Yesterday, the Pittsburgh Steelers announced the recipient of the Joe Greene Great Performance Award, granted to the team’s best rookie effort every year, and there was really only one indisputable option. With the impact that he has had on the offensive side of the ball since being activated, it was clear that fourth-round wide receiver Martavis Bryant was the rookie highlight of the 2014 season.
The Steelers drafted Bryant in the fourth round with the knowledge that he would be coming in a bit raw. Coupled with a shoulder injury in the preseason finale, the two factors conspired to see him inactive for the first six games of the season, but things changed rapidly from there on out.
Activated for the Houston Texans game, Bryant got his career started hooking up with quarterback Ben Roethlisberger on a go route for a 35-yard touchdown, and there would only be more to come.
Over the course of his first four games, Bryant reeled in six touchdown passes. Despite playing only nine games, the rookie receiver is third on the team in total touchdowns, behind the 12 from Antonio Brown and Le’Veon Bell’s 11 scores on the ground and in the air. Nobody else is within three scores of Bryant’s seven touchdowns.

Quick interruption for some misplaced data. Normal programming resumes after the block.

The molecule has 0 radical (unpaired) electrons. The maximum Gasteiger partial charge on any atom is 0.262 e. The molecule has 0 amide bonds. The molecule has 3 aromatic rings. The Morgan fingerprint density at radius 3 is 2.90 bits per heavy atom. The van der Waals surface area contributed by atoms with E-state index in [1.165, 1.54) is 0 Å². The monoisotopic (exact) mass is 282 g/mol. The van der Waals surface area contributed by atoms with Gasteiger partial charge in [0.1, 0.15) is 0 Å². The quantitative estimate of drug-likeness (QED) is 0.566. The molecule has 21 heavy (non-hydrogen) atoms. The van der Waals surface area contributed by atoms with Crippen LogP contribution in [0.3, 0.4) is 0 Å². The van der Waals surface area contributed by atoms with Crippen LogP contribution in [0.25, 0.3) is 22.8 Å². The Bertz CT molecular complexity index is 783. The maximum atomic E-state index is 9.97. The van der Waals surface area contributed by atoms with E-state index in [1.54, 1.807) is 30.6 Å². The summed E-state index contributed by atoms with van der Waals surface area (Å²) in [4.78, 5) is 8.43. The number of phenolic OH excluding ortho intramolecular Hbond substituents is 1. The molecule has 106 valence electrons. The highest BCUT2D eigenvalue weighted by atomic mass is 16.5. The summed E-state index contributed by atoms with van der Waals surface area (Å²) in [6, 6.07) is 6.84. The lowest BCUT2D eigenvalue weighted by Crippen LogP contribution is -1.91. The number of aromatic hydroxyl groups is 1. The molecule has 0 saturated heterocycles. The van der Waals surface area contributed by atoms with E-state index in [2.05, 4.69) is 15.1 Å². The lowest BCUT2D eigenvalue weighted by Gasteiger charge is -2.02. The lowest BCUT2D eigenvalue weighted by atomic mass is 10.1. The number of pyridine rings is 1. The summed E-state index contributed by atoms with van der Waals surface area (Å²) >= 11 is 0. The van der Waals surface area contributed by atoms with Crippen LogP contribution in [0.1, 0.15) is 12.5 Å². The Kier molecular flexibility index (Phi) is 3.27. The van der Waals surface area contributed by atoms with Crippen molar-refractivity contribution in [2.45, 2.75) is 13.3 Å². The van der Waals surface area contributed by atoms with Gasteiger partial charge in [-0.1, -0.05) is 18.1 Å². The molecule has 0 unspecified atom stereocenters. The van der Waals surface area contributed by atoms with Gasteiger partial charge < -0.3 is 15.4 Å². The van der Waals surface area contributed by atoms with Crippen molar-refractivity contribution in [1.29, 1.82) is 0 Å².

Beyond that, the rookie has shown flashes of potential for more, showing an instinctive willingness to block, though that is no doubt a skill that will need to be honed. He has also seen limited usage, and success, running the end around.
Bryant has added touchdowns from deep—including 94 yards out—intermediate, and inside the 10-yard line, showing that he can be an impactful player in the right situation regardless of where the Steelers are on the field.
He has made his mistakes, of course, dropping passes and rounding off routes that have instead produced interceptions, but he has grown steadily as the season has progressed, and his performance in his first go around promises more in the future.
There was a time, in the wake of the draft, that the Steelers’ third-round pick, Dri Archer, was being talked about as a legitimate candidate to win the league’s MVP award, but he has since failed to even win the kick return job.
Ryan Shazier seemed like the immediate choice to be the team’s most successful rookie, as he was handed the starting job immediately, but injuries kept him off the field for much of the season, and he has since been passed by on the depth chart.
The late emergence of second-round defensive end Stephon Tuitt at least made the conversation interesting. He was inserted into the starting lineup three games ago and has shown improvement on a weekly basis. He showed his ability to be an impact player himself in the last game after recording a forced fumble and a sack. But at the end of the season, it’s clear that Bryant stands alone in this rookie draft class in terms of their impact on the team’s success in 2014.